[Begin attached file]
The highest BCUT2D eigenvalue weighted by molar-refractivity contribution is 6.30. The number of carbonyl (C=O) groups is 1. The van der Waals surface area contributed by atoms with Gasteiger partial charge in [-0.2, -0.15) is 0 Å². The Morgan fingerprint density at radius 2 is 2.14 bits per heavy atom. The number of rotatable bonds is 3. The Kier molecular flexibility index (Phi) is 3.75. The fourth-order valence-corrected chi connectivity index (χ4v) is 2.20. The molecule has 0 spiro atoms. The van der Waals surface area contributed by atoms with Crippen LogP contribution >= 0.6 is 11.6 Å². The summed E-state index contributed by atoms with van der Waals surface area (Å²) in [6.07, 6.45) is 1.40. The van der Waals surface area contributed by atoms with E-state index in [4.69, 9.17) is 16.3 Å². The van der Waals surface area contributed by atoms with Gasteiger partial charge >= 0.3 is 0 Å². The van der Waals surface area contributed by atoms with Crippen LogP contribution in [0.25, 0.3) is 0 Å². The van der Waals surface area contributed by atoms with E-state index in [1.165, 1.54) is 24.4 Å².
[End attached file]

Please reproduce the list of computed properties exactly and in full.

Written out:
The highest BCUT2D eigenvalue weighted by molar-refractivity contribution is 6.30. The number of carbonyl (C=O) groups is 1. The van der Waals surface area contributed by atoms with Gasteiger partial charge in [-0.2, -0.15) is 0 Å². The Morgan fingerprint density at radius 2 is 2.14 bits per heavy atom. The number of rotatable bonds is 3. The Kier molecular flexibility index (Phi) is 3.75. The fourth-order valence-corrected chi connectivity index (χ4v) is 2.20. The molecule has 0 spiro atoms. The van der Waals surface area contributed by atoms with Crippen LogP contribution >= 0.6 is 11.6 Å². The summed E-state index contributed by atoms with van der Waals surface area (Å²) in [6.07, 6.45) is 1.40. The van der Waals surface area contributed by atoms with E-state index in [4.69, 9.17) is 16.3 Å². The van der Waals surface area contributed by atoms with Gasteiger partial charge >= 0.3 is 0 Å². The van der Waals surface area contributed by atoms with Crippen LogP contribution in [0.25, 0.3) is 0 Å². The van der Waals surface area contributed by atoms with E-state index in [1.165, 1.54) is 24.4 Å².